The 14-3-3 proteins were initially discovered in mammalian brain tissues (Moore and Perez, 1967) and were named based on their chromatography elution and starch–gel electrophoresis profiles. In Arabidopsis, transcripts have been detected for 12 of the 15 14-3-3 genes (GF14/phi, GF14/chi, GF14/omega, GF14/psi, GF14/upsilon, GF14/lamda, GF14/nu, GF14/kappa, GF14/mu, GF14/epsilon, GF14/omicron, and GF14/iota) (Rosenquist et al., 2001; Sehnke et al., 2002). The 14-3-3 proteins can form either homodimers or heterodimers (Chang et al., 2009) and are scaffold proteins that can bind many proteins (Jaspert et al., 2011). In eukaryotes, 14-3-3 proteins regulate diverse cellular functions through hundreds of different protein–protein interactions. The biological functions of 14-3-3 proteins include kinase-mediated signal transduction, growth and development signaling, response to stress, and change of client protein activity (Kidou et al., 1993; Broadie et al., 1997; Camoni et al., 1998; Sehnke et al., 2002).

In plants, glutamate receptors are reported to be nonselective cation channels (NSCCs), which play a role in Ca2+ influx. Previous studies showed the biological functions of glutamate receptors in root elongation and abiotic stress responses. However, the functions of GLRs in plants are relatively unknown. Here, we identified and confirmed the phosphorylation site of AtGLR3.7, which can be phosphorylated by CDPK in vitro. The protein–protein interaction analyses carried out confirmed 14-3-3ω binding. We also investigated the biological function of AtGLR3.7. Results from the phenotyping of glr3.7 mutants showed that AtGLR3.7 is involved in salt stress response in Arabidopsis.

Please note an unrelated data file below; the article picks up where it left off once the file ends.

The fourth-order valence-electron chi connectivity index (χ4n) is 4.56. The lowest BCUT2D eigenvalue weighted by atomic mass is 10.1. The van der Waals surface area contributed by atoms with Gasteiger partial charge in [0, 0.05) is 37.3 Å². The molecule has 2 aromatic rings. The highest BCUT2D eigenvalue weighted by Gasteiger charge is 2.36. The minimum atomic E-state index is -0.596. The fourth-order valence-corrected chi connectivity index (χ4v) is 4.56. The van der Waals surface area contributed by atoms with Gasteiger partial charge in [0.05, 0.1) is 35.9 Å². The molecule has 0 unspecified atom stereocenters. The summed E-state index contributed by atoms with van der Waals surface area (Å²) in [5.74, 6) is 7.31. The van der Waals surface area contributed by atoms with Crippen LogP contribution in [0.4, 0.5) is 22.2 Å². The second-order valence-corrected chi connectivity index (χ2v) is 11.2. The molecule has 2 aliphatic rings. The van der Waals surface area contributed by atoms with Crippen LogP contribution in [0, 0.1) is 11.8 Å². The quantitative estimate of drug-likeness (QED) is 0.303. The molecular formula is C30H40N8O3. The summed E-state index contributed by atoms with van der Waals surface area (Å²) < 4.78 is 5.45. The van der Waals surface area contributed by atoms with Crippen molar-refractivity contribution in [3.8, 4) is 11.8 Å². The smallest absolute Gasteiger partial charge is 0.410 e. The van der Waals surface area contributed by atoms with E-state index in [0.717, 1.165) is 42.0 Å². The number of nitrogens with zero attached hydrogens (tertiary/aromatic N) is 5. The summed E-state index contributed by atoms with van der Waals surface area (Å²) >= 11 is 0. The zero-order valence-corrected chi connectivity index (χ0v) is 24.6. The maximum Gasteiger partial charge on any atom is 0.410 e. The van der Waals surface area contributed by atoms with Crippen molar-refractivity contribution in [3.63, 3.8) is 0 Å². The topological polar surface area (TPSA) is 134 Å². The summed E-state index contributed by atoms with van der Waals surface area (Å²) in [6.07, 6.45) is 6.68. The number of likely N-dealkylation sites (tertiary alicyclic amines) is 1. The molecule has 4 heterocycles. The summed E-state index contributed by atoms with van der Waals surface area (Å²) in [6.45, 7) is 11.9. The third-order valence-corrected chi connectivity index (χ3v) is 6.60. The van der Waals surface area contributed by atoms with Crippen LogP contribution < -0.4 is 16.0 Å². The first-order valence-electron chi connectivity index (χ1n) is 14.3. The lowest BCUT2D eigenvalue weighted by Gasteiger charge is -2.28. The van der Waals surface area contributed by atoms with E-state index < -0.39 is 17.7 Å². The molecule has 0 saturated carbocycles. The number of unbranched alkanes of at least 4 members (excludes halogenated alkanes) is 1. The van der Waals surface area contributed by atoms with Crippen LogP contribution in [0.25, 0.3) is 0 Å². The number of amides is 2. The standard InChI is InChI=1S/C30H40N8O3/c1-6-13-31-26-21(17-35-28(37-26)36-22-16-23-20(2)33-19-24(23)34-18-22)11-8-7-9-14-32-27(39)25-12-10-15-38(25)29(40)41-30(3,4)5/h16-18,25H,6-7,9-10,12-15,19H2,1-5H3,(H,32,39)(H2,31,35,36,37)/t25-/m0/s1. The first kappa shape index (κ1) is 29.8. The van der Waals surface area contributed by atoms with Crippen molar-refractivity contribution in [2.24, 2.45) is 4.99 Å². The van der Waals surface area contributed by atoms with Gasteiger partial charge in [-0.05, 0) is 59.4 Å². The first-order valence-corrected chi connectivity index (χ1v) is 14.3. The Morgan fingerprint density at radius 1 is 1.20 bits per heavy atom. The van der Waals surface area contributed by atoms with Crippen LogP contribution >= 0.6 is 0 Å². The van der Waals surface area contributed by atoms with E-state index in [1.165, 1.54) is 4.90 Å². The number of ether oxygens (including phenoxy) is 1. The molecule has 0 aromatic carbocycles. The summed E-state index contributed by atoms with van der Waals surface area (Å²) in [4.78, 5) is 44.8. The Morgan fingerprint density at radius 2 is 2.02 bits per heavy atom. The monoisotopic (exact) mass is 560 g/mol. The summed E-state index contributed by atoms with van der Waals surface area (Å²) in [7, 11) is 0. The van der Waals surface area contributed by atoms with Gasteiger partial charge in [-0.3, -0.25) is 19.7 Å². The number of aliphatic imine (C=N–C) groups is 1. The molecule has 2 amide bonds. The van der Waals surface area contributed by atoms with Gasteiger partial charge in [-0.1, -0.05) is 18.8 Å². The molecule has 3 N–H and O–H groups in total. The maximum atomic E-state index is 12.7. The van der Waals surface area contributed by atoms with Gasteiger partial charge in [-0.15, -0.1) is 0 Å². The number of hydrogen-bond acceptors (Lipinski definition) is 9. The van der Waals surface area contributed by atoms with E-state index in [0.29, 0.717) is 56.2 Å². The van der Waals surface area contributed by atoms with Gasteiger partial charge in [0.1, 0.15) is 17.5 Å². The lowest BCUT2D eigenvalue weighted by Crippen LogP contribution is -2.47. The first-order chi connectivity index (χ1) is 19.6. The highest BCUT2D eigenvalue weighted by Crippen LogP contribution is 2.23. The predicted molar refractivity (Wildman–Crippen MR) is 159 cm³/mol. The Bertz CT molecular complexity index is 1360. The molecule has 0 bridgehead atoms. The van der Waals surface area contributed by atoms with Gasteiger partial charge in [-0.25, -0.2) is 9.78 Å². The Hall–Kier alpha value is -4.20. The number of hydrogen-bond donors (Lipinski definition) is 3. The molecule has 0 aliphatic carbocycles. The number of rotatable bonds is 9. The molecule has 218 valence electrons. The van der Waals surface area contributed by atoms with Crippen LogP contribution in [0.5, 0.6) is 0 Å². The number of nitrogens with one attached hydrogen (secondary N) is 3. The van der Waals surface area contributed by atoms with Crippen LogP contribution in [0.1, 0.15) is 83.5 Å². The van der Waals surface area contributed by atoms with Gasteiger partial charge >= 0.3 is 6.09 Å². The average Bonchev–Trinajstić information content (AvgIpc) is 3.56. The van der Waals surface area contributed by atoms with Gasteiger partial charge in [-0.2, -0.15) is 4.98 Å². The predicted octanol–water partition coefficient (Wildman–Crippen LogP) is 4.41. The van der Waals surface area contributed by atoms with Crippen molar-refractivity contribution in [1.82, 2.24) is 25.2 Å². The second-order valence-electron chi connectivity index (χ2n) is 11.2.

Materials and Methods

Plant Materials and Growth Conditions

All experiments were performed using A. thaliana Columbia ecotype (Col-0, wild type). Two glr3.7 transfer DNA (T-DNA) insertion mutants, namely, glr3.7-1 (SALK_022757) and glr3.7-2 (SALK_103942), were ordered from ABRC (Arabidopsis Biological Research Center, http://abrc.osu.edu/), and GLR3.7 overexpression (OE) lines (OE 5-6 and OE 10-2 and the serine point-mutated to alanine SA 10-2 and SA 15-6 lines) were generated by transgenics using the pEarleyGate104 vector. Seeds were surface sterilized with bleach [6% bleach: double distilled water (ddH2O) = 3: 7], and 0.02% Triton X-100 was applied for surface sterilization for 7 min followed by washes with sterilized ddH2O three times. Sterilized seeds were kept in darkness for 3 days at 4°C, then sown on solid half-strength Murashige and Skoog (MS) medium with 0.8% agar, and finally grown under long-day photoperiod conditions (16 h of light/8 h of darkness) at 22°C.